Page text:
Sunday, September 19, 2010

Admission To Heaven

A woman arrived at the Gates of Heaven. She peaked through the gate and saw a beautiful banquet table. Sitting around were many of her friends and family members. When St. Peter came by, she said to him, "This is such a wonderful place! How do I get in?"
"You have to spell a word," St. Peter told her.
"Which word?" She asked.
"That's easy! I knew this word since my kindergarten." She correctly spelled "Love" and St. Peter welcomed her into Heaven.

About a year later, St. Peter came to the woman and asked her to watch the Gates of Heaven for him that day. While the woman was guarding the Gates of Heaven, her husband arrived.

"I am surprised to see you," she said. "How have you been?"
"Oh, I've been doing pretty well since you died," her husband told her. "I married the beautiful young nurse who took care of you while you were ill. And then I won the big Texas Lottery. I sold the little house you and I lived in and bought a huge mansion. And, my wife and I traveled all around the world. We were on vacation in Cancun and I went water skiing today. I fell and hit my head, and here I am. What a bummer! How do I get in?"
"You have to spell a word," the woman told him.
"Which word? Her husband asked.

Life is a journey with a beginning and an end. During this journey there are moments of joy and moments of sadness. There are works to do, projects to finish and missions to accomplish. There are decisions to make and choices to choose. There are questions to answer, puzzles to solve, problems to face, struggles to overcome, crisis to deal with, and events to celebrate. There are ambitions to reach and goals to achieve. Whatever it is! At the end, we will have to face a reality: What will happen to us? Where will we be in eternity? Will we be in heaven or in hell? “Will you be saved?”

The Narrow Gate

When someone approaches Jesus and asks him, “Lord, will only a few people be saved?” He does not answer the question directly. He neither confirms nor rejects it. He simply says, “Strive to enter through the narrow gate.” By saying this, Jesus implies that no one is automatically admitted into heaven. There is a road to follow, a gate to enter, and an effort to get into. The road to follow is Jesus Christ. He clearly says, “I am the way the truth and the life” (John 14:6). He also says, “I am telling you the truth: I am the gate for the sheep. All others who came before me are thieves and robbers, but the sheep did not listen to them. I am the gate. Those who come in by me will be saved; they will come in and go out and find pasture” (John 10:7-10).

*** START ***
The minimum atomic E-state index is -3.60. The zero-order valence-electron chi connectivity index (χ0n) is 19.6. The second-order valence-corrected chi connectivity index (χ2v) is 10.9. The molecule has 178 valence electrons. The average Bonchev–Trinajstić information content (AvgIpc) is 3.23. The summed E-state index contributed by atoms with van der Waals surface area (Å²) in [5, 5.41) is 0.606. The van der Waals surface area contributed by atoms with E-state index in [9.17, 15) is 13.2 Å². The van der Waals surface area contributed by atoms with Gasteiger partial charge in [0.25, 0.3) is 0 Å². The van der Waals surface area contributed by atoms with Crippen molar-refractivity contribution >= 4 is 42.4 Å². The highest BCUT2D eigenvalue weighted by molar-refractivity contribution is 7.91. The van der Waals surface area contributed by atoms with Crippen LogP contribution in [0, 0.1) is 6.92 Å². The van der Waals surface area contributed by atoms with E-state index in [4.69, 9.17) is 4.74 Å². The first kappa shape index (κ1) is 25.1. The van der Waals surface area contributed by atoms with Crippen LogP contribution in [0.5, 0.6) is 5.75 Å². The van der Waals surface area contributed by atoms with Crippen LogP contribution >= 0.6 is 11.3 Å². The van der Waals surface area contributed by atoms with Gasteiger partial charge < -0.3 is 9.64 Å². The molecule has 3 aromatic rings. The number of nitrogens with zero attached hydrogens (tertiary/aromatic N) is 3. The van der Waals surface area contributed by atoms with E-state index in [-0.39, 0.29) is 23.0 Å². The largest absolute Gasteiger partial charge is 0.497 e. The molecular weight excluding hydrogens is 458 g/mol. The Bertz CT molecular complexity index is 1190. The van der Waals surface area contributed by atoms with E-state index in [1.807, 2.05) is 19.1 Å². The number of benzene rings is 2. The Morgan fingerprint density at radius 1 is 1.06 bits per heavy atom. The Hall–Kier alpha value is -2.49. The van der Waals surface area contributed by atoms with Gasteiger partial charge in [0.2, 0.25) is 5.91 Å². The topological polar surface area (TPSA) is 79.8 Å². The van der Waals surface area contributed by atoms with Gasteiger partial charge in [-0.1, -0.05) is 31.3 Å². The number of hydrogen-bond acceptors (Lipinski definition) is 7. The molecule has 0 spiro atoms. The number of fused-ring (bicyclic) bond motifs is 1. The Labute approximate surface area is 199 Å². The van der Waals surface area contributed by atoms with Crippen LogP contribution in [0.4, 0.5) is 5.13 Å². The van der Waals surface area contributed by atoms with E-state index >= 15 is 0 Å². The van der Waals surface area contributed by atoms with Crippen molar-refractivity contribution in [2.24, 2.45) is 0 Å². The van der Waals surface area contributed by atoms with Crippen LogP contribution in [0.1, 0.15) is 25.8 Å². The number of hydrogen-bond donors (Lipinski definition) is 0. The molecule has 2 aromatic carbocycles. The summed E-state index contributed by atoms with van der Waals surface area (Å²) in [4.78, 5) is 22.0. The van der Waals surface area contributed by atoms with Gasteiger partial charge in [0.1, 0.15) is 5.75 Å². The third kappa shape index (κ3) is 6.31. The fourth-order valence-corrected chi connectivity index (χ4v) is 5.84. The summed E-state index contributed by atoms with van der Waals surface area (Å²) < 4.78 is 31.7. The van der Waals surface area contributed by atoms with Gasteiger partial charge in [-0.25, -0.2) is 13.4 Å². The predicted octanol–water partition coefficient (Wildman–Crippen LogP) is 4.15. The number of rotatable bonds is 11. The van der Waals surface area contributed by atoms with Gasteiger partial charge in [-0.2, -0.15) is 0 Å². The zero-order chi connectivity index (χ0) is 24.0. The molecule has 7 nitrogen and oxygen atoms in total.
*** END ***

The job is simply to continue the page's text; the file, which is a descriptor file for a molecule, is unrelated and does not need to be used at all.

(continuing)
There are big gate and narrow gate to choose. Things are waiting for us beyond these gates. When we see a big gate and a narrow gate, we naturally would take the big gate. The big gate is easy to enter and to go through. The narrow gate is more difficult and slower to get through. When we enter a big gate, we can carry many things along with us. When we enter through a narrow gate, we cannot take many things with us. And Jesus is telling us, in order to get to heaven, we must enter through the narrow gate. Heaven is waiting for us beyond the narrow gate. In order to go through this narrow gate Jesus says that we have to ‘strive.’ 'Striving' means to try very hard to do something or to make something happen. Giving it all and putting every effort we have in order to get through that gate.